Yesterday, the Irish Department of Finance published a Discussion Paper on Virtual Currencies and Blockchain Technology. The Paper was prepared following the Department’s research into virtual currencies and the blockchain ecosystem that exists in Ireland, Europe and globally.
The Paper provides a useful overview of the response of a selection of international jurisdictions to virtual currency regulation. It also sets out some interesting details on the "growing virtual currency ecosystem" in Ireland, noting that between 2012 and 2016:
- 6.3% of the total venture capital invested in Ireland was channelled to Irish-based blockchain businesses – a higher percentage than any other Northern European country for the period; and
- Irish-based blockchain businesses received approximately US$150m in venture funding – being second only (within the EU) to the UK for the period.
While the paper states that its purpose is "not to provide guidance or set forth policy in relation to virtual currencies trading, purchasing, selling or raising funds via Initial Coin Offerings", it also notes that there are a number of reasons why "an articulated position from the [Irish] Department of Finance on virtual currencies may be constructive". The reasons cited include the provision of clarity and transparency for consumers, investors and entrepreneurs, as well as the reduction of illicit activities, such as terrorist financing.
The Department goes on to note that "no one policy measure or state agency [in Ireland] has the ability to address all the risks and opportunities that virtual currencies and distributed ledger technology now present". In light of that, the Department has proposed the creation of an intra-departmental Working Group that will draw on the expertise of multiple state agencies – including the Irish Department of Finance, the Revenue Commissioner, the Data Protection Commissioner and the Department of Business, Enterprise and Innovation - to explore and oversee developments in virtual currencies and blockchain. The Working Group's stated mandate will include "monitoring developments" at EU and global level in relation to virtual currencies and blockchain, identifying economic opportunities for Ireland in this area, and "considering whether suitable policy recommendations" are required.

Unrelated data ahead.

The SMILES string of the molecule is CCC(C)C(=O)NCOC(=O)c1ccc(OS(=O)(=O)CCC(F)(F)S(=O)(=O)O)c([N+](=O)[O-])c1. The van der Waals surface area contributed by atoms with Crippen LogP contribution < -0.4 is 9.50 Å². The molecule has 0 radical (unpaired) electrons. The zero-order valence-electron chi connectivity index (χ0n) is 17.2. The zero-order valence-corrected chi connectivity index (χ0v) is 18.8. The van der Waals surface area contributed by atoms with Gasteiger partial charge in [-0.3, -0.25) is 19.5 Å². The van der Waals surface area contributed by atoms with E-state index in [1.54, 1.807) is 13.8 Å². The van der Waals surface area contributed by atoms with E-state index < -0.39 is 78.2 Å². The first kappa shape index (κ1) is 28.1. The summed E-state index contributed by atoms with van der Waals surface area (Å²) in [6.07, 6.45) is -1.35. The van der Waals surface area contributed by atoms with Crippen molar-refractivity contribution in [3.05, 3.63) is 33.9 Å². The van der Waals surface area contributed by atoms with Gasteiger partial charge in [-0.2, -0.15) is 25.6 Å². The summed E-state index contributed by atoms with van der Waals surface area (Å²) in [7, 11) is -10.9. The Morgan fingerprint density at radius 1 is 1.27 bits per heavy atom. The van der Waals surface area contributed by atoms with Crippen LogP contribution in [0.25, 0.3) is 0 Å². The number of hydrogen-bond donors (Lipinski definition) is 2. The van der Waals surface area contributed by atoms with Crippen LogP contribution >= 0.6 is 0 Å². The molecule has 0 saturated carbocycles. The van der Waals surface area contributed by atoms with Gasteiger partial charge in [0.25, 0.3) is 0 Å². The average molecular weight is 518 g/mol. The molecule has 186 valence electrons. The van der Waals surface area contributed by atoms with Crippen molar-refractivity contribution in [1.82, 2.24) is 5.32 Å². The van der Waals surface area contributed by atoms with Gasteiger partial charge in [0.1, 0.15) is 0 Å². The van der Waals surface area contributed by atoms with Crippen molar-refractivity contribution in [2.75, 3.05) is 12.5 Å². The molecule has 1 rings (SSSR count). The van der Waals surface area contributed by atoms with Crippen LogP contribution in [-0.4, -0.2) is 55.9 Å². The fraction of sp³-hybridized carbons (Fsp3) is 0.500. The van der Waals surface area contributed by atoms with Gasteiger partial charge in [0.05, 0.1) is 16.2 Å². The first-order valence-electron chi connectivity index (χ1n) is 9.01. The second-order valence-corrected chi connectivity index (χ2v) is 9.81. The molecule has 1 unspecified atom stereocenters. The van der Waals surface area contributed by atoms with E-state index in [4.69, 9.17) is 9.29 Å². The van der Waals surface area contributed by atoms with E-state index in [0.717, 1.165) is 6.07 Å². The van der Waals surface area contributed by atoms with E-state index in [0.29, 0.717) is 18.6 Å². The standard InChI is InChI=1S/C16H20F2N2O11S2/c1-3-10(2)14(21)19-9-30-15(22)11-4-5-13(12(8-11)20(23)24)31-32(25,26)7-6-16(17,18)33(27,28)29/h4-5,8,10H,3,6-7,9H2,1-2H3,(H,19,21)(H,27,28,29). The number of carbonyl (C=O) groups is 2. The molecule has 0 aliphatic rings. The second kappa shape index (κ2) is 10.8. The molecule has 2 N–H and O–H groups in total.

The tone of the Paper is not dissimilar from the approach adopted recently at EU-level by the European Commission in its Fintech Action Plan 2018, in which the Commission committed to "monitoring the developments of cryptoassets and Initial Coin Offerings" together with EU regulators and other international standard setters, with a view to "assessing whether regulatory action at EU level is required." The Commission has also recently established an EU Blockchain Observatory and Forum, which will report on the challenges and opportunities of cryptoassets later in 2018 and is working on a comprehensive EU strategy on distributed ledger technology and blockchain.
The establishment of the inter-departmental Working Group in Ireland is a welcome development for the country's growing virtual currency and blockchain ecosystem.
You can find out more about Ireland's blockchain ecosystem here and you read the full discussion Paper here.